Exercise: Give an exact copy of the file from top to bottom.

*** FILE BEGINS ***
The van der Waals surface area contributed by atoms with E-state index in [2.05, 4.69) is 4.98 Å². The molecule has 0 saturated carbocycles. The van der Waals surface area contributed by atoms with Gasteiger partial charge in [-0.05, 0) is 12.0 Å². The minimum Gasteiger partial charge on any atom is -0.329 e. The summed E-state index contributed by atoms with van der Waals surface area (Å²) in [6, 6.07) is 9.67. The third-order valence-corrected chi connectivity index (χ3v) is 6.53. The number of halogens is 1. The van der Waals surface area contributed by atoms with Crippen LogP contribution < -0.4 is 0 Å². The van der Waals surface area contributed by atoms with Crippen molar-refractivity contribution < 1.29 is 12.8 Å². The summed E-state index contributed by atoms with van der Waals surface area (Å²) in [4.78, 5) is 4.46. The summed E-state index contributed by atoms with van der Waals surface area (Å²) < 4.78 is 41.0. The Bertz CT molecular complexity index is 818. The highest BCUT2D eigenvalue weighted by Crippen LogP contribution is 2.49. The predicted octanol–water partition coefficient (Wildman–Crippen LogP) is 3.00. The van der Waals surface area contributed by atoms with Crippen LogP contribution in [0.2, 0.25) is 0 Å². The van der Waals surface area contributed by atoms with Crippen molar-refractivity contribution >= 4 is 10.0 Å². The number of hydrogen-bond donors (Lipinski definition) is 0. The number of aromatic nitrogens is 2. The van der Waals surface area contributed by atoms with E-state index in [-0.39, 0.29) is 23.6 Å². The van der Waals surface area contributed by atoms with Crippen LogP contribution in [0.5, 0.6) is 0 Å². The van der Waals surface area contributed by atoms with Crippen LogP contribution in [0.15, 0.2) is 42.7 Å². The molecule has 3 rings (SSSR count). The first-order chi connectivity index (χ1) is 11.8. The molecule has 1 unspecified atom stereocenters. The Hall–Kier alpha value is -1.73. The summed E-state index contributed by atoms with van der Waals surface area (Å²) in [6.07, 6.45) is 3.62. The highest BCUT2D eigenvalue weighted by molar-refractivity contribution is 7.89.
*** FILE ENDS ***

The van der Waals surface area contributed by atoms with E-state index in [2.05, 4.69) is 4.98 Å². The molecule has 0 saturated carbocycles. The van der Waals surface area contributed by atoms with Gasteiger partial charge in [-0.05, 0) is 12.0 Å². The minimum Gasteiger partial charge on any atom is -0.329 e. The summed E-state index contributed by atoms with van der Waals surface area (Å²) in [6, 6.07) is 9.67. The third-order valence-corrected chi connectivity index (χ3v) is 6.53. The number of halogens is 1. The van der Waals surface area contributed by atoms with Crippen LogP contribution < -0.4 is 0 Å². The van der Waals surface area contributed by atoms with Crippen molar-refractivity contribution < 1.29 is 12.8 Å². The summed E-state index contributed by atoms with van der Waals surface area (Å²) in [4.78, 5) is 4.46. The summed E-state index contributed by atoms with van der Waals surface area (Å²) < 4.78 is 41.0. The Bertz CT molecular complexity index is 818. The highest BCUT2D eigenvalue weighted by Crippen LogP contribution is 2.49. The predicted octanol–water partition coefficient (Wildman–Crippen LogP) is 3.00. The van der Waals surface area contributed by atoms with Crippen LogP contribution in [0.2, 0.25) is 0 Å². The van der Waals surface area contributed by atoms with Crippen molar-refractivity contribution >= 4 is 10.0 Å². The number of hydrogen-bond donors (Lipinski definition) is 0. The number of aromatic nitrogens is 2. The van der Waals surface area contributed by atoms with E-state index in [-0.39, 0.29) is 23.6 Å². The van der Waals surface area contributed by atoms with Crippen LogP contribution in [0.5, 0.6) is 0 Å². The van der Waals surface area contributed by atoms with Crippen LogP contribution in [0.15, 0.2) is 42.7 Å². The molecule has 3 rings (SSSR count). The first-order chi connectivity index (χ1) is 11.8. The molecule has 1 unspecified atom stereocenters. The Hall–Kier alpha value is -1.73. The summed E-state index contributed by atoms with van der Waals surface area (Å²) in [6.07, 6.45) is 3.62. The highest BCUT2D eigenvalue weighted by molar-refractivity contribution is 7.89.